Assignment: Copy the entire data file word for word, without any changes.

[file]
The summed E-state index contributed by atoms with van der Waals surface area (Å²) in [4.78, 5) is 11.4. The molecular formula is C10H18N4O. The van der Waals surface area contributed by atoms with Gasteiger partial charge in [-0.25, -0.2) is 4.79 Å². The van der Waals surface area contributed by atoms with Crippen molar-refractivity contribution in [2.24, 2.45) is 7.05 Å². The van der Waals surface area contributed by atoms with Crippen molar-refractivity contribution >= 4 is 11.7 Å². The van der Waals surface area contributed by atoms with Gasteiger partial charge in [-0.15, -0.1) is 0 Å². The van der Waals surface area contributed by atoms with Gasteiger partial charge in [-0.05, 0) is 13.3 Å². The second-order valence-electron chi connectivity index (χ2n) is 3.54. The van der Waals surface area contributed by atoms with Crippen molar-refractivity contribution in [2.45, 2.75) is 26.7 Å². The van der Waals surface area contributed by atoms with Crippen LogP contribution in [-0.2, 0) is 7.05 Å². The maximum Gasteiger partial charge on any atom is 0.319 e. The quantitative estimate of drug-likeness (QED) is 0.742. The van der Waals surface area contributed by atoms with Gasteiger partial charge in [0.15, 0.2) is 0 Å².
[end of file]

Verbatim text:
The summed E-state index contributed by atoms with van der Waals surface area (Å²) in [4.78, 5) is 11.4. The molecular formula is C10H18N4O. The van der Waals surface area contributed by atoms with Gasteiger partial charge in [-0.25, -0.2) is 4.79 Å². The van der Waals surface area contributed by atoms with Crippen molar-refractivity contribution in [2.24, 2.45) is 7.05 Å². The van der Waals surface area contributed by atoms with Crippen molar-refractivity contribution >= 4 is 11.7 Å². The van der Waals surface area contributed by atoms with Gasteiger partial charge in [-0.15, -0.1) is 0 Å². The van der Waals surface area contributed by atoms with Gasteiger partial charge in [-0.05, 0) is 13.3 Å². The second-order valence-electron chi connectivity index (χ2n) is 3.54. The van der Waals surface area contributed by atoms with Crippen molar-refractivity contribution in [2.45, 2.75) is 26.7 Å². The van der Waals surface area contributed by atoms with Crippen LogP contribution in [-0.2, 0) is 7.05 Å². The maximum Gasteiger partial charge on any atom is 0.319 e. The quantitative estimate of drug-likeness (QED) is 0.742. The van der Waals surface area contributed by atoms with Gasteiger partial charge in [0.15, 0.2) is 0 Å².